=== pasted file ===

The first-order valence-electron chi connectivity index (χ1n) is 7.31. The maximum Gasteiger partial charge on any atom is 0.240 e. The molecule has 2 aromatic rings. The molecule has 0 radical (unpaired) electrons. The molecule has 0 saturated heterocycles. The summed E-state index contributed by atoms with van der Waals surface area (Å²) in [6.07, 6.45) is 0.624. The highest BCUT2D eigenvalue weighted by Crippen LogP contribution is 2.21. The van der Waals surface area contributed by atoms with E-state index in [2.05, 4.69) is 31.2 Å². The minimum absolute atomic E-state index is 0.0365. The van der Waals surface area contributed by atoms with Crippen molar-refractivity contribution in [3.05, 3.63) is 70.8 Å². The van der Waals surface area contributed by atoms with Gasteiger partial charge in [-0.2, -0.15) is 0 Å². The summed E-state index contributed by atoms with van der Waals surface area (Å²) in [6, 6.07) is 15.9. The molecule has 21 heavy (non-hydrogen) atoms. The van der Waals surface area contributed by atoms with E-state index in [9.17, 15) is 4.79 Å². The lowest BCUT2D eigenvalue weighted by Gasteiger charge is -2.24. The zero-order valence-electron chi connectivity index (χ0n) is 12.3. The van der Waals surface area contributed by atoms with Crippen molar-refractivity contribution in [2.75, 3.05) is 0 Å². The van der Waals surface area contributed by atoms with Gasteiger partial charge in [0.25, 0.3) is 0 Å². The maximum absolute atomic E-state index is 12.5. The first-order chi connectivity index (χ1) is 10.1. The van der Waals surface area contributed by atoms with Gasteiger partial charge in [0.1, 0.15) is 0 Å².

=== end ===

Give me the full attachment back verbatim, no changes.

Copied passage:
The first-order valence-electron chi connectivity index (χ1n) is 7.31. The maximum Gasteiger partial charge on any atom is 0.240 e. The molecule has 2 aromatic rings. The molecule has 0 radical (unpaired) electrons. The molecule has 0 saturated heterocycles. The summed E-state index contributed by atoms with van der Waals surface area (Å²) in [6.07, 6.45) is 0.624. The highest BCUT2D eigenvalue weighted by Crippen LogP contribution is 2.21. The van der Waals surface area contributed by atoms with E-state index in [2.05, 4.69) is 31.2 Å². The minimum absolute atomic E-state index is 0.0365. The van der Waals surface area contributed by atoms with Crippen molar-refractivity contribution in [3.05, 3.63) is 70.8 Å². The van der Waals surface area contributed by atoms with Gasteiger partial charge in [-0.2, -0.15) is 0 Å². The summed E-state index contributed by atoms with van der Waals surface area (Å²) in [6, 6.07) is 15.9. The molecule has 21 heavy (non-hydrogen) atoms. The van der Waals surface area contributed by atoms with E-state index in [9.17, 15) is 4.79 Å². The lowest BCUT2D eigenvalue weighted by Gasteiger charge is -2.24. The zero-order valence-electron chi connectivity index (χ0n) is 12.3. The van der Waals surface area contributed by atoms with Crippen molar-refractivity contribution in [2.75, 3.05) is 0 Å². The van der Waals surface area contributed by atoms with Gasteiger partial charge in [0.25, 0.3) is 0 Å². The maximum absolute atomic E-state index is 12.5. The first-order chi connectivity index (χ1) is 10.1. The van der Waals surface area contributed by atoms with Gasteiger partial charge in [0.1, 0.15) is 0 Å².